We are currently looking into her hormone treatment with regards to trying to improve her mental health but over the past year she has lost a large amount of her independence which is what we are trying to build up again.

Both of my parents are around age 60 and have taken early retirement due to my mum's illness. Both me and my sister help with cleaning the house each week as well as helping with some meals. As far as I know they've had the necessary needs and carers assessments. They've not had any proper counselling as of yet but I think it would do my mum in particular the world of good.

What is troubling me is that my dad seems to be finding jobs, or as I call it 'projects', to do around the house which I don't always think are as important as he feels they are. I know this can be a common thing for newly retired men to do and we do joke about it. But the reason he has retired is to care for my mum, which in a lot of ways he's doing brilliantly with, but I do sometimes think that he struggles in knowing how to build up her independence. Thank you for your suggestions Jenny Lucas, I'll have a look at those references on the forum as they do sound relevant to my situation.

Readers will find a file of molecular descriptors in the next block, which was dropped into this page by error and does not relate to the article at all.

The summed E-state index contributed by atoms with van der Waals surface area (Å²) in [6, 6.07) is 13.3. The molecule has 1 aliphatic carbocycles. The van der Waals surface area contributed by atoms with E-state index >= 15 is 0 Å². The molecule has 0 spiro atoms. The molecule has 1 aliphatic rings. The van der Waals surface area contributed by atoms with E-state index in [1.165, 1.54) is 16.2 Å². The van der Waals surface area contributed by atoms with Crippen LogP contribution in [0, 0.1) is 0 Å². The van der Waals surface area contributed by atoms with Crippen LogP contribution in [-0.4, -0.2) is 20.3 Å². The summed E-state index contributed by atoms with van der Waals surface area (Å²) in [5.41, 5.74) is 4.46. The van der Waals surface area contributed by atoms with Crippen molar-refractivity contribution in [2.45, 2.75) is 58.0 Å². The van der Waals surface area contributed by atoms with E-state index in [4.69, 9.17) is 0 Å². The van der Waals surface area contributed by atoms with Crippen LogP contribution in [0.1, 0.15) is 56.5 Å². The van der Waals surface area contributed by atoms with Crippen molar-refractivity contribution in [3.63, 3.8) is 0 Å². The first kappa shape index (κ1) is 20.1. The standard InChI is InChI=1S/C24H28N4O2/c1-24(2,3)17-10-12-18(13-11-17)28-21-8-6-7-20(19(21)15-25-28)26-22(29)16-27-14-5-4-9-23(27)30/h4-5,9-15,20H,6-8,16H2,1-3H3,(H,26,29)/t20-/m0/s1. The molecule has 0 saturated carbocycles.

I've spoken to my dad about this but I try to tread very carefully because I don't want to insult or undermine what he is doing because it's such a hard job and he does try really hard.

Thanks again to you all
Charli x
Retiring early and staying home with mum is a huge adjustments. I'm not surprised in the slightest that dad is inventing little projects for him to mentally escape to. Please don't knock it. He's there for mum, in the background if she needs him, but if he is always there right by her, she'll never regain her independence.
When I had life saving surgery my OH stayed at home, together with my eldest son they built a shepherd's hut from chassis (which they extended!) up, in about 6-8 weeks.